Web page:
Databases depend upon keys to store, sort and compare records. If you’ve been around databases for a while, you’ve probably heard about many different types of keys – primary keys, candidate keys, and foreign keys. When you create a new database table, you’re asked to select one primary key that will uniquely identify records stored in that table.
The selection of a primary key is one of the most critical decisions you’ll make in the design of a new database. The most important constraint is that you must ensure that the selected key is unique. If it’s possible that two records (past, present, or future) may share the same value for an attribute, it’s a poor choice for a primary key. When evaluating this constraint, you should think creatively. Let’s consider a few examples that caused issues for real-world databases:
- ZIP Codes do not make good primary keys for a table of towns. If you’re making a a simple lookup table of cities, ZIP code seems to be a logical primary key. However, upon further investigation, you may realize that more than one town may share a ZIP code. For example, four cities in New Jersey (Neptune, Neptune City, Tinton Falls and Wall Township) all share the ZIP code 07753.
- Social Security Numbers do not make good primary keys for a table of people for many reasons. First, most people consider their SSN private and don’t want it used in databases in the first place. Second, some people don’t have SSNs – especially those who have never set foot in the United States! Third, SSNs may be reused after an individual’s death. Finally, an individual may have more than one SSN over a lifetime – the Social Security Administration will issue a new number in cases of fraud or identity theft.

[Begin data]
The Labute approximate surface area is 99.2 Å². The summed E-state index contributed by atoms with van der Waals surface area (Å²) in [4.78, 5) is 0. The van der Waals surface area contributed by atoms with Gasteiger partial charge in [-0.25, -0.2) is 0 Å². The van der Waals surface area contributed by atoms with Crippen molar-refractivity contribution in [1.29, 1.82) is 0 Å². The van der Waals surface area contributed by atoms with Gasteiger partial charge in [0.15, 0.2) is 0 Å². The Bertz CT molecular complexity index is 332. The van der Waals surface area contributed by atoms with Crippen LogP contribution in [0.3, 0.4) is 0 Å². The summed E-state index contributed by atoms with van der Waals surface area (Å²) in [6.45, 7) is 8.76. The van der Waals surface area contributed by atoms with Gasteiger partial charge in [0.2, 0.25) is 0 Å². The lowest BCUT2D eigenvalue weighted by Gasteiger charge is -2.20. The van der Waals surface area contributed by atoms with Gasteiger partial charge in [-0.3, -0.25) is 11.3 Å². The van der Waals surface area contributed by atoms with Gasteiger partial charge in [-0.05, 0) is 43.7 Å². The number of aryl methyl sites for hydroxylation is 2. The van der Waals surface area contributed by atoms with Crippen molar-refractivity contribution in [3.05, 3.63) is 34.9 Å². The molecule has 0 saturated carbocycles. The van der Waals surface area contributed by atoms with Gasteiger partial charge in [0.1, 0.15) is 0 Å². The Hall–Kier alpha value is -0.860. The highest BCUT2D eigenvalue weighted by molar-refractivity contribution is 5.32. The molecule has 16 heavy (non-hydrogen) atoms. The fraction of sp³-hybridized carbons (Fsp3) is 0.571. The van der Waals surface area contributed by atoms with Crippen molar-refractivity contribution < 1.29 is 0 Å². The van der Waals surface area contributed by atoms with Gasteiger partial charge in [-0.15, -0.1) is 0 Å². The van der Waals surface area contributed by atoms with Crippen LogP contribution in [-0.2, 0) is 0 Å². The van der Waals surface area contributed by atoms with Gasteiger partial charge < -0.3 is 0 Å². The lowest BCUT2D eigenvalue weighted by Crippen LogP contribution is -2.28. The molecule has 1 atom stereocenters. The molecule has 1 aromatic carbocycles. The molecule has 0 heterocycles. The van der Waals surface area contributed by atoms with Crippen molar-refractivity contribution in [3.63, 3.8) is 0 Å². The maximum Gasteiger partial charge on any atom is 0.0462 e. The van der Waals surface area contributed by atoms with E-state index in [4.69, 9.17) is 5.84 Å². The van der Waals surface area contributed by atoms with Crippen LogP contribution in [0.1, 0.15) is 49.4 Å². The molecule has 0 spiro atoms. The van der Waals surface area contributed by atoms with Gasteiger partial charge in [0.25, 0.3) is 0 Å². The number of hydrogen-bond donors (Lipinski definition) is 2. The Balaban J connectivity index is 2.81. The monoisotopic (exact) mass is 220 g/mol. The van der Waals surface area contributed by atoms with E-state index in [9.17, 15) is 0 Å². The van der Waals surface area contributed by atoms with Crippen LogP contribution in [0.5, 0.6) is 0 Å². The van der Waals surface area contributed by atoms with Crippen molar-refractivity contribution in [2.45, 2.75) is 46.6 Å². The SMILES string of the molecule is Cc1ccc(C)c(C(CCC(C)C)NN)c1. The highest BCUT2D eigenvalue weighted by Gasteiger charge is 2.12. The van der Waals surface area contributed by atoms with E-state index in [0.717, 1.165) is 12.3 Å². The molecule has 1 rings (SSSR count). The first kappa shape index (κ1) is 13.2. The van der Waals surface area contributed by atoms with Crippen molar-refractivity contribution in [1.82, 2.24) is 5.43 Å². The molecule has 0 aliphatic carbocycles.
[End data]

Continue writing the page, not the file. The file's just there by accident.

So, what makes a good primary key? If you’re unable to find an obvious answer, turn to your database system for support. A best practice in database design is to use an internally generated primary key. The database management system can normally generate a unique identifier that has no meaning outside of the database system. For example, you might use the Microsoft Access AutoNumber datatype to create a field called RecordID. The AutoNumber datatype automatically increments the field each time you create a new record. While the number itself is meaningless, it provides a great way to reference an individual record in queries.
Those are the basics on primary keys. Remember to choose carefully, as it’s difficult to change the primary key in a production table. For a more in-depth look at all the types of database keys, read Database Keys .